J.W. Korth Company a securities broker dealer headquartered in Lansing Michigan has been censured by Financial industry Regulatory Authority (FINRA) according to a National Adjudicatory Council Decision affirming a Hearing Panel’s findings of the firm overcharging customers on municipal and corporate debt securities transactions effected in customers’ accounts. In the matter of Department of Enforcement v. J.W. Korth Company. Complaint No. 2012030738501 (May 22, 2019).

According to the National Adjudicatory Council Decision, customers had been excessively charged markups by J.W. Korth on thirty eight municipal securities sales. Evidently, customers were also excessively charged markups on nine corporate debt securities, and assessed excessive markdowns with respect to four corporate debt securities purchases.

Evidently, the firm’s policy on charging markups and markdowns called for the firm to take into account the fair treatment of customers. Nonetheless, customers were overcharged on the transactions. For example, in one case, 300,000 bonds had been purchased by the firm and then sold to customers a day later at markups ranging between 4.12 and 5.58 percent. In another case, 60,000 bonds were purchased by the firm and sold about a day later to a customer at a markup of 5.47. One customer was reportedly charged an 8.33 percent markup on the purchase of 25,000 bonds from the firm. Throughout this time, the firm’s policies generally disallowed stockbrokers from charging more than 3.9% markups on bond transactions.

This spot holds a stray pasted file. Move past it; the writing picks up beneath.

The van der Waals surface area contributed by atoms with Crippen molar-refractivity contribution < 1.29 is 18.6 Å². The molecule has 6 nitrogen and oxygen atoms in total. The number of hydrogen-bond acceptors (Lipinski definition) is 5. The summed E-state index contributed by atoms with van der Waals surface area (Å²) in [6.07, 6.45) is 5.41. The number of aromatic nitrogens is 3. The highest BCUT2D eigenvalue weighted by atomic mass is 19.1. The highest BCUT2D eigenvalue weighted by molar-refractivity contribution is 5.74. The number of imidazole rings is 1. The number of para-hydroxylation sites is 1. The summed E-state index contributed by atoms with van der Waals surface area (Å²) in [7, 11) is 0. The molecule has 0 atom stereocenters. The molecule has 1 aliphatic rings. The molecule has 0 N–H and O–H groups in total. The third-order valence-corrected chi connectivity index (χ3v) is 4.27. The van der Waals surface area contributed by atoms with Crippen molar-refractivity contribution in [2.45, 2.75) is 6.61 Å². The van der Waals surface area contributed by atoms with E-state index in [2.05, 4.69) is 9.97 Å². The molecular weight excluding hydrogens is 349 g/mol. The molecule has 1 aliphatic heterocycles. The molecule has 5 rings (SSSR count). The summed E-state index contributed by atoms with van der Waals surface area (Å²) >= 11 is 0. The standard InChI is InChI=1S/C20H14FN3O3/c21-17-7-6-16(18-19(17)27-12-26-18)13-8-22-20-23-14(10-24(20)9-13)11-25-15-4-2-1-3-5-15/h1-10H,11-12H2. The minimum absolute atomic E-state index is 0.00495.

FINRA noted that the reasonableness of the prices charged on the securities transactions was determined by, inter alia, the yield to the customer; profits for the stockbroker; expenses pertaining to the transactions; the prevailing market rates on the securities; and the types of securities involved in the transactions. Also, FINRA indicated that under NASD IM-2440-1, markups exceeding five percent were generally considered unreasonable and unfair; however, it was possible for markups less than five percent to still be unreasonable. The Decision further noted SEC and FINRA’s position that markups of five percent or more were likely reasonable only in extraordinary circumstances, especially given the lower markups normally charged for debt securities.

FINRA’s Hearing Panel issued a Decision finding that J.W. Korth overcharged customers because the firm had no adequate justification for its markups and markdowns. The National Adjudicatory Council affirmed the Hearing Panel’s Decision in this respect, finding the firm’s conduct violative of FINRA Rules 2010, NASD IM-2440, NASD Rule 3440, and MSRB Rules G-30 and G-17.

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